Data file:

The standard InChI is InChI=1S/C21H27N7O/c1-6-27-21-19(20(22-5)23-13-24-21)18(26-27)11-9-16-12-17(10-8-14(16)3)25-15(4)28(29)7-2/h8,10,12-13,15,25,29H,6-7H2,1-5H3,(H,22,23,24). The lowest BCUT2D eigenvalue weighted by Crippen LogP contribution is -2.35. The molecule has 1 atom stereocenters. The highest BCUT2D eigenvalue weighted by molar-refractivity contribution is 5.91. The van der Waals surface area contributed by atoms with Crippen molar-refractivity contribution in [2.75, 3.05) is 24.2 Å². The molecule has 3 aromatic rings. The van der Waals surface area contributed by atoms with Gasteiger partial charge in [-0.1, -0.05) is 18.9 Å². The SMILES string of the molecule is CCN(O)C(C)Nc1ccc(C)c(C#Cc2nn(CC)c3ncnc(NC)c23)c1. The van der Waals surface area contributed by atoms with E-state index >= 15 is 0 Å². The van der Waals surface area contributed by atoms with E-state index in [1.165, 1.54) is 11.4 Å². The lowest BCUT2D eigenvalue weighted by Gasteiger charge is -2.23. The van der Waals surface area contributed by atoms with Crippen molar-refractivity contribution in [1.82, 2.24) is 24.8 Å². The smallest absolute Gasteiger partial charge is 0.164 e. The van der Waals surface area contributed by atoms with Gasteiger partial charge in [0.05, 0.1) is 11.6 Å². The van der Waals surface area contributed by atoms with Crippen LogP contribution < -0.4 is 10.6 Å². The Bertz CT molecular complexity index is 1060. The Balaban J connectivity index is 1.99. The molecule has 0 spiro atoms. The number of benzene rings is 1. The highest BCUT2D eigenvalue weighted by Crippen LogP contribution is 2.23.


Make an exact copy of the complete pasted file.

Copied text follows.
The standard InChI is InChI=1S/C21H27N7O/c1-6-27-21-19(20(22-5)23-13-24-21)18(26-27)11-9-16-12-17(10-8-14(16)3)25-15(4)28(29)7-2/h8,10,12-13,15,25,29H,6-7H2,1-5H3,(H,22,23,24). The lowest BCUT2D eigenvalue weighted by Crippen LogP contribution is -2.35. The molecule has 1 atom stereocenters. The highest BCUT2D eigenvalue weighted by molar-refractivity contribution is 5.91. The van der Waals surface area contributed by atoms with Crippen molar-refractivity contribution in [2.75, 3.05) is 24.2 Å². The molecule has 3 aromatic rings. The van der Waals surface area contributed by atoms with Gasteiger partial charge in [-0.1, -0.05) is 18.9 Å². The SMILES string of the molecule is CCN(O)C(C)Nc1ccc(C)c(C#Cc2nn(CC)c3ncnc(NC)c23)c1. The van der Waals surface area contributed by atoms with E-state index >= 15 is 0 Å². The van der Waals surface area contributed by atoms with E-state index in [1.165, 1.54) is 11.4 Å². The lowest BCUT2D eigenvalue weighted by Gasteiger charge is -2.23. The van der Waals surface area contributed by atoms with Crippen molar-refractivity contribution in [1.82, 2.24) is 24.8 Å². The smallest absolute Gasteiger partial charge is 0.164 e. The van der Waals surface area contributed by atoms with Gasteiger partial charge in [0.05, 0.1) is 11.6 Å². The van der Waals surface area contributed by atoms with Crippen LogP contribution < -0.4 is 10.6 Å². The Bertz CT molecular complexity index is 1060. The Balaban J connectivity index is 1.99. The molecule has 0 spiro atoms. The number of benzene rings is 1. The highest BCUT2D eigenvalue weighted by Crippen LogP contribution is 2.23.